Churchill's drama is an unflinching look at lives as bleak as the East
Anglian landscape in which they're set, poor farmworkers for whom
happiness is imaginable and even very briefly attainable but peace and
contentment are far beyond reach.
play built largely on the research and improvisations of the original
1983 cast, a woman abuses her stepdaughter because she fears that if
she is not a Wicked Stepmother she will have no identity at all. Little
girls playing When I Grow Up can imagine nothing beyond housewife and
convinced by a multinational corporation - through logic that I suspect
Churchill means us not to be able to follow - that the best way for him
to keep his farm is to sell it to them.
at the play's
centre an unhappy woman abandons her children for the man she loves,
leaves him because she can't bear to be away from them, and then
searches frantically for some third path.
workers pick potatoes in freezing weather, grumble about their boss and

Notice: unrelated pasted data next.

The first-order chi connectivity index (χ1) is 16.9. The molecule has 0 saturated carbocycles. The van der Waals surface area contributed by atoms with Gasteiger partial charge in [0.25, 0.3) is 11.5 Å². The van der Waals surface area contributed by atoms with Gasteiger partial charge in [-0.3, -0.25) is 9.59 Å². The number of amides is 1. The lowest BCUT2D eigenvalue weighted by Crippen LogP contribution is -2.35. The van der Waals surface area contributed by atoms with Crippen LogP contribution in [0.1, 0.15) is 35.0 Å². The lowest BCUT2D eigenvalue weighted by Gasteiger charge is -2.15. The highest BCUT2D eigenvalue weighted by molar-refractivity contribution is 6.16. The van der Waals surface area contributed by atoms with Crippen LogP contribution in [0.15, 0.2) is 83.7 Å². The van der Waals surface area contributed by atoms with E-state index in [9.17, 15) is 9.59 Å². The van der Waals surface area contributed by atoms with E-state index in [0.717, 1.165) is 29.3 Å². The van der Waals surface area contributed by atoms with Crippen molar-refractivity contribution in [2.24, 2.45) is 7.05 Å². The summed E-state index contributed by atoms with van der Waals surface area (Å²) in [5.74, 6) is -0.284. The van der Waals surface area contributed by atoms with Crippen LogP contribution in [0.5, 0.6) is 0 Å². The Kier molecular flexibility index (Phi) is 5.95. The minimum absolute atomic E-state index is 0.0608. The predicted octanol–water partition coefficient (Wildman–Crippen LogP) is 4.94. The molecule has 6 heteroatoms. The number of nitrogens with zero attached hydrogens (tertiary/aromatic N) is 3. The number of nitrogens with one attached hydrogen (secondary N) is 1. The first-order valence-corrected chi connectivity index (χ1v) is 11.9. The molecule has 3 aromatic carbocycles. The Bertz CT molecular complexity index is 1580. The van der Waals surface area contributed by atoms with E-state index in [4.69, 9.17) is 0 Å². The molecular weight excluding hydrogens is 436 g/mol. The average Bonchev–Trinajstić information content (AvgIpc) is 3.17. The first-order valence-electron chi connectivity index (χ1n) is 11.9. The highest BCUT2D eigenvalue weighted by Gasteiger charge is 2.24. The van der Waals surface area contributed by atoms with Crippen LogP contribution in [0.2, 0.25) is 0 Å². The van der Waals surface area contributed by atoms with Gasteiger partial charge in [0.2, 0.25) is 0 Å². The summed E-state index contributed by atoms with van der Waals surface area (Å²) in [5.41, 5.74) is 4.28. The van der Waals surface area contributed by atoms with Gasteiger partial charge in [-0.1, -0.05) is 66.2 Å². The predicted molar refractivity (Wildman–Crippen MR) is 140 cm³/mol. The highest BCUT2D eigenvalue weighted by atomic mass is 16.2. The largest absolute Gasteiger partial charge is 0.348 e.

half-recognise that their lives are essentially no different from their
ancestors going back centuries, an awareness Churchill makes palpable
by bringing ghosts of the immediate and distant past onstage.
a cast of six
doubling and redoubling roles and a design by James Button that puts us
right in the dirt and mists of the Fens, Ria Parry's production
captures both the bleakness and the barely-glimpsed flashes of light
that make up this evocatively recreated world.
as the straying mother and Alex Beckett as her lover and several
contrasting characters lead a uniformly strong cast that also includes
Elicia Daly, Nicola Harrison, Wendy Nottingham and Rosie Thomson.
this revival of Fen is engrossing, convincing, occasionally darkly
comic, and likely to linger in your emotional memory.
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- Fen - Finborough 2011